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New York State Theater No. 18 - Proscenium & Orchestra Pit

“Balanchine looked at the orchestra pit and decided it was much too small. Johnson had not realized that the ballet planned to use a larger orchestra in the new house. Although the pit was fixed in structural concrete, the wall was demolished and rebuilt, sacrificing the front row of orchestra seats.” [1]

“Johnson, in his early design studies for the ballet theater, turned to a Danish acoustician, Wilhelm Jordan. Needing an American associate, Jordan used Cyril Harris, a professor at Columbia University. Johnson's success in working with Jordan and Harris led Harrison and the Metropolitan Opera to choose them as well. For the Juilliard building, Belluschi and Juilliard chose a German acoustician, Heinrich Keilholz. The requirements for optimum acoustics frequently interfered with clear sight lines to the stage. To cope with these and similar problems each architect needed a theater seating specialist. The one preeminent expert in that field was Ben Schlanger, and all of the architects turned to him for advice and seating design detail. Schlanger understood and respected acoustical principles and in addition had developed his own system for designing the layout of individual seats to provide as nearly ideal sight lines as possible.” [1]


Despite best efforts put forth to achieve high quality acoustics in the theater, concave structures on the walls created dead zones, loud zones and echoes but focusing the sound towards pinpointed locations.

"Nobody ever has been in a position to do anything about the State Theater sound, though consultants have been asked for advice. The problem is three-fold. One problem concerns the echoes, which make the sound from the stage and pit seem to come from elsewhere. The second problem, and most serious of all, has to do with the ceiling. It is a false ceiling, and is responsible for a large loss of energy. Singers have to work twice as hard in the theater as they do anywhere else. In addition, the false ceiling traps sound, which accounts for the deficiency in the bass and midrange frequencies. The third problem involves the orchestra pit, which is too small and too deep. A fairly complicated - and expensive - change in that direction is contemplated” [2]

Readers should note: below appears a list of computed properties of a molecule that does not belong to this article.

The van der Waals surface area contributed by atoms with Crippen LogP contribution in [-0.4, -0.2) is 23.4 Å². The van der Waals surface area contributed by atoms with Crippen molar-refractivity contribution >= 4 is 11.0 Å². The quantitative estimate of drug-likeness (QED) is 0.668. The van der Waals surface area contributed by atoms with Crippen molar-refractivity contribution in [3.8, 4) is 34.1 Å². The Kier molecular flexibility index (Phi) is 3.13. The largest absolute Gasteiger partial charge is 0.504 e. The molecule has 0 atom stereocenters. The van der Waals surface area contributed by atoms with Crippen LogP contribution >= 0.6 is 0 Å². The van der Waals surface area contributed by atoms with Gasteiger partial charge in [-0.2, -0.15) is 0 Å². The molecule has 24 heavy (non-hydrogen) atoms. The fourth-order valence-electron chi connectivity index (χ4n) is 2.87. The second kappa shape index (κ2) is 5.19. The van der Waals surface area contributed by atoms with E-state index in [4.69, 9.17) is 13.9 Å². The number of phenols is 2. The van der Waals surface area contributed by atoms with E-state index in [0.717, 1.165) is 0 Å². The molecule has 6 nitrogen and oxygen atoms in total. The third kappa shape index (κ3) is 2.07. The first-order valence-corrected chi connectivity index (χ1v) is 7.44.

To combat these issues, a renovation occurred in 1981. The proscenium (disparagingly referred to as The Eyebrow" was designed by Edward Meshekoff and installed to reflect sound from the orchestra pit back down to the audience instead of getting lost in the ceiling. The concave structures on the wall were replaced with convex structures that scattered the sound in all directions more evenly rather that pin pointing it.

[2] Harold C. Schonberg in New York Times, January 8, 1981

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